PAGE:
► The construction industry is worth many trillions of dollars worldwide. International construction projects often produce massive and complex disputes that usually cost more than is necessary and take longer than they should. The construction industry has traditionally looked for alternative ways to settle disputes. Arbitration is quicker and cheaper than going to court, and still provides an enforceable resolution to the dispute, making it preferable to other more traditional methods of dispute resolution like litigation. Arbitration is also valuable in that it provides the ability to have a dispute decided by others working in the same industry, as most construction clients would prefer that arbitrators knowledgeable about the construction industry decide their case instead of a judge or a jury with no knowledge of the industry.

atlas-logoAttending this year’s AtlAS Conference was an enriching experience. We learned about the use of arbitration as a dispute settlement mechanism in the context of four different industries and we took full advantage of the opportunity to meet and network with practitioners and experts in this rapidly growing field, many of whom were willing to share their experiences and impart helpful advice in regards to our academic journey at the University of Georgia School of Law. In doing so, we forged important professional relationships that we hope will last for many years to come. Finally, we thank Georgia Law for this wonderful opportunity to represent our law school at this important and highly educational event.

Global Atlanta, our new partner in diplomacy news

downloadThe Dean Rusk International Law Center at the University of Georgia School of Law is honored to partner with Global Atlanta in presenting coverage of diplomatic news in Atlanta.2658403_23502

This new collaboration builds on long traditions of engagement history with the diplomatic community.

Georgia Law’s Center is named after Dean Rusk (below right), Secretary of State to Presidents John F. Kennedy and Lyndon Baines Johnson. The second-longest-serving Secretary of State in U.S. history, Rusk was a Georgia Law professor for decades after leaving the federal government.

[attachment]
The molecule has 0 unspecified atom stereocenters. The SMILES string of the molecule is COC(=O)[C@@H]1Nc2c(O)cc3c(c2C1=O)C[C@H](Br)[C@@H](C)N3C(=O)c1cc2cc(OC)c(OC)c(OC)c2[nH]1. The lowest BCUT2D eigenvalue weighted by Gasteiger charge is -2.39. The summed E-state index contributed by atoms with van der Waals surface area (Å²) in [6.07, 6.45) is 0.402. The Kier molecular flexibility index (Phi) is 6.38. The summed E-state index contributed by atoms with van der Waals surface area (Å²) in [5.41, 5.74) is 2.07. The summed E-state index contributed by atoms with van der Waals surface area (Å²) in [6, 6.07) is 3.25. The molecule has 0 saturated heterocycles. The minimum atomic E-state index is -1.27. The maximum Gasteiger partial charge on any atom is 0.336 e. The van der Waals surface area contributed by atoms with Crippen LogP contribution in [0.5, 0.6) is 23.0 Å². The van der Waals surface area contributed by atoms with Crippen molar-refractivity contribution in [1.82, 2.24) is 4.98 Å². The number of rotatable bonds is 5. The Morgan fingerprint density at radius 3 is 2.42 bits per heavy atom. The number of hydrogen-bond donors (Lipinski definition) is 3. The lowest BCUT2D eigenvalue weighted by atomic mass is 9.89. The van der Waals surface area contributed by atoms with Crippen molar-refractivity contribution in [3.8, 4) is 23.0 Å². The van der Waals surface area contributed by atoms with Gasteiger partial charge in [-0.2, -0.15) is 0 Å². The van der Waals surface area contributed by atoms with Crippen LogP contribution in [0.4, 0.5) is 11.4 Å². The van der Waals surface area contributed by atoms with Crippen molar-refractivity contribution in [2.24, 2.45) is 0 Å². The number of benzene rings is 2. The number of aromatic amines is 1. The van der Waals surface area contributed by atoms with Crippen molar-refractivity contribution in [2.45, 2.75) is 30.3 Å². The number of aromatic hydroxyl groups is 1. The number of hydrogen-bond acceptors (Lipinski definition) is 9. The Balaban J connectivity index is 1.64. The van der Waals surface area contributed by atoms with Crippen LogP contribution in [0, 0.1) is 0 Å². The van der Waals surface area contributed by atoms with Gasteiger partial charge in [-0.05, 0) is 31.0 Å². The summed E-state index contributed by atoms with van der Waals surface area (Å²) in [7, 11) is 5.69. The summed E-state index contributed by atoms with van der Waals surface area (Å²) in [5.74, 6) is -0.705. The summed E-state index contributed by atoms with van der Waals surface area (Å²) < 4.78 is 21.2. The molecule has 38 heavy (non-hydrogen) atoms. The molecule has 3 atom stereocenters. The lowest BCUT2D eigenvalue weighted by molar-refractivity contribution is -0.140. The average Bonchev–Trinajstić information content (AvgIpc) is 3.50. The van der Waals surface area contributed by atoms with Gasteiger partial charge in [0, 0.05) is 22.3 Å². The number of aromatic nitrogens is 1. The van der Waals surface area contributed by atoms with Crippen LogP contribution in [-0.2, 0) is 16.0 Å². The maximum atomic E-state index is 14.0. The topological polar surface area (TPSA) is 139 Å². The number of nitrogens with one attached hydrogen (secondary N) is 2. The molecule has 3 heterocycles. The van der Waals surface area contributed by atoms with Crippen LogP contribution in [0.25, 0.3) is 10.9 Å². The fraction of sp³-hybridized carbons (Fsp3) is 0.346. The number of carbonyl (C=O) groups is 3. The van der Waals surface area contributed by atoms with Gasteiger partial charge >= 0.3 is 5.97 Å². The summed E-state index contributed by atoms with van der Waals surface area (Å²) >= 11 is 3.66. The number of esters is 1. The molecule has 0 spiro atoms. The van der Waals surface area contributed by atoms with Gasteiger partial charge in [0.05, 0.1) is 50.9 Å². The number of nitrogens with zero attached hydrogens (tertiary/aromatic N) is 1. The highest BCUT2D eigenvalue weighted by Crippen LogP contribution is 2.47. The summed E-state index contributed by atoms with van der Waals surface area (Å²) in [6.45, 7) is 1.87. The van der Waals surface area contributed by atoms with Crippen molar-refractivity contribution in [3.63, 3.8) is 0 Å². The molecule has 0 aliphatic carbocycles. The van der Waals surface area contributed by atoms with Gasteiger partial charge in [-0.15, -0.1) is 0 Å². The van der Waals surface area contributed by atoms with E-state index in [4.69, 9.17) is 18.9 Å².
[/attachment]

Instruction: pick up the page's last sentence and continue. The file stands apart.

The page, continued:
outerspace

In 1967, flanked at left by Arthur Goldberg, US Ambassador to the United Nations, and at right by President Johnson, Secretary of State Dean Rusks signs the Outer Space Treaty on behalf of the United States. (credit)

Since 1977, the Dean Rusk International Law Center has served as a nucleus for research, education, and service in international, comparative, transnational, and foreign affairs law and policy. In addition to preparing Georgia Law students for today’s global marketplace and administering the law school’s Master of Laws (LL.M.) curriculum for foreign-educated lawyers, the Center hosts high-level conferences, closed-door experts’ workshops, and international trainings.

The Center’s new partner, Global Atlanta, has for more than twenty years been the only Atlanta publication devoted to tracking the city’s rise as a center of international business, education, and culture. Through its monthly Diplomacy e-newsletter and online archive, Global Atlanta helps officials in consulates and trade missions, as well as other readers, to stay informed about the activities of the local diplomatic corps.

“This partnership is an excellent opportunity for our Dean Rusk International Law Center to engage with Atlanta’s global community and to provide new opportunities for our students,”

said Diane Marie Amann, Georgia Law’s Associate Dean for International Programs & Strategic Initiatives and the Emily & Ernest Woodruff Chair in International Law. Phil Bolton, President of Agio Press and Publisher of Global Atlanta, agreed:

“The monthly Diplomacy newsletter, where we also cover speeches by visiting dignitaries, the arrival of new consuls general stationed in Atlanta and global policy developments affecting international business, has quickly become one of the most heavily engaged areas of our website. We are delighted that the Dean Rusk International Law Center shares our deep interest and appreciation for these important representatives and their work.”